“The next generation of wearable computing will have power generation coming from the garment itself,” he says.
In fact, modern warriors require approximately 240 watt-hours per day of power to charge all of their electronic devices – too heavy a load for any batteries available today, says Rupert Pengelley, group technical editor at military analyst firm Jane’s Information Group.
Pengelley says portable solar power technology is most useful in producing a trickle charge to top off batteries, but it is not as potent for recharging empty batteries.
“Solar has its place for static applications, such as being used [by soldiers] on a mountaintop” or being integrated into uniforms or the skins of vehicles, he says.
The Army is also testing shelters made of solar panels that can provide electricity for recharging laptops, satellite phones, lights, and ventilation equipment, according to Mike Coon, chief operation officer for Iowa Thin Film Technologies.
Coon says his company will deliver hundreds of tents to the Army as part of a $3.2 million contract announced on May 13. Iowa Thin Film has developed shelters in three sizes, providing from 190 watts to 2 kilowatt of power, says Coon. For example, one hour of full sun for the smallest shelter (Quadrant) would be enough to power a laptop for five hours or a cell phone for 24 hours.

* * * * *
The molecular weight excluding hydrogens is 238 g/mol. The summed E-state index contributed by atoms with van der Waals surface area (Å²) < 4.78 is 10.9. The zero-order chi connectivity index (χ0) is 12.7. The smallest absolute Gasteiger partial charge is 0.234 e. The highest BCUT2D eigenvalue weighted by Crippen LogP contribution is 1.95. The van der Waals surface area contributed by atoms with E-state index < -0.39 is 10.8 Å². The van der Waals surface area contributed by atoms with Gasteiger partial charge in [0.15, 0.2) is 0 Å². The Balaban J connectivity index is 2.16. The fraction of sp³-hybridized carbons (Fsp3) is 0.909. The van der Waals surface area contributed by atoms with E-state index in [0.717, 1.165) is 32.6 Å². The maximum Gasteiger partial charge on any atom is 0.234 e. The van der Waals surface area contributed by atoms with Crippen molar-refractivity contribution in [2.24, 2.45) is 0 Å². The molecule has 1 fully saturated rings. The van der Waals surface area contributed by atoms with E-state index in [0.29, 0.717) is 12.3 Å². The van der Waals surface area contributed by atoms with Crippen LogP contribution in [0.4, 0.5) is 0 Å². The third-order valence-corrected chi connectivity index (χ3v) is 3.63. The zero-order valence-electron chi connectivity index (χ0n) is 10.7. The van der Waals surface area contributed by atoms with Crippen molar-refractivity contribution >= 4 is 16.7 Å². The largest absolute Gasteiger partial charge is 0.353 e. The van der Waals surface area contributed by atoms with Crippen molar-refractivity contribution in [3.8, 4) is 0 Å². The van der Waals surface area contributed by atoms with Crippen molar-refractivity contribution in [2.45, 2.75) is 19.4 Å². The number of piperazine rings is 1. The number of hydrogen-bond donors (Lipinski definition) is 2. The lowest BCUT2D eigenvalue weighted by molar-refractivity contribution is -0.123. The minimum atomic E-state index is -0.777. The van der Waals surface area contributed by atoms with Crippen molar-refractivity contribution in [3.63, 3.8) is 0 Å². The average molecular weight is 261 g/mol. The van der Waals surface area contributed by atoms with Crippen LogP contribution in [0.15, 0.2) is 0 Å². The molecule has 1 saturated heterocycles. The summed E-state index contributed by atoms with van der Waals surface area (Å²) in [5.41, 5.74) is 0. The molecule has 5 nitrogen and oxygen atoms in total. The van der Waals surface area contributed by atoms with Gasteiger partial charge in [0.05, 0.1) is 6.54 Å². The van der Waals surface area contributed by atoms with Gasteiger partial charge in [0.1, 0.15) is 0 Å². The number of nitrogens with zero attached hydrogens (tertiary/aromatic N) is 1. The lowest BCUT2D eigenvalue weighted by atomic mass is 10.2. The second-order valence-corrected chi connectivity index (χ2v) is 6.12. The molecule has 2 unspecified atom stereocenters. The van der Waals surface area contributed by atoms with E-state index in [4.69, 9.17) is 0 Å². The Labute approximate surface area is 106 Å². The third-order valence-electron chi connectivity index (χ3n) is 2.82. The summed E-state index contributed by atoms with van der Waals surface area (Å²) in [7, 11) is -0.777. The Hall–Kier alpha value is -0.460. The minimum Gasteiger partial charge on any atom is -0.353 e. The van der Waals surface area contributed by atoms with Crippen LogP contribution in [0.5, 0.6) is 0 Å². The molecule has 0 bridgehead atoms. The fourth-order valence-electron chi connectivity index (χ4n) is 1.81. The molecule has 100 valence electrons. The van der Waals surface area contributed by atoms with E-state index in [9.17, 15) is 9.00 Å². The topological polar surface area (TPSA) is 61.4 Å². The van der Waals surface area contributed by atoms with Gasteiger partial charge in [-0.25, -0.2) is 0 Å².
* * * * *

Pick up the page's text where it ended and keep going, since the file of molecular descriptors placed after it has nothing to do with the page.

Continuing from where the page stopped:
Furthermore, the solar shelters do not leave a heat signature, making it harder for an enemy to track troop movements, and they also reduce the “logistical tail” of delivering generators to remote locations, says Coon.
Coon says that Iowa Thin Film has also developed a proprietary laser scribing process for integrating the solar cells onto a flexible plastic substrate. Advances in the process can now laminate the material 24 times faster than a year ago.
The Army is also evaluating a solar battery charger from Iowa Thin Film as part of a “one-two approach” to deploying photovoltaic power sources, according to Army chemist Samuelson.
“Whatever fits the application will be pursued,” Samuelson says.
According to Samuelson, the goal of the four-year project is to develop materials that can generate power for under $1 per peak watt-hour.
“We have come a long way from large rigid panels to lightweight flexible materials.”
Both Iowa Thin Film and Konarka intend to commercialize their technologies after they produce products in quantity for the military. Konarka’s McGahn says solar materials could be coated onto laptops or cell phones, or “iPod clothing” could recharge music players.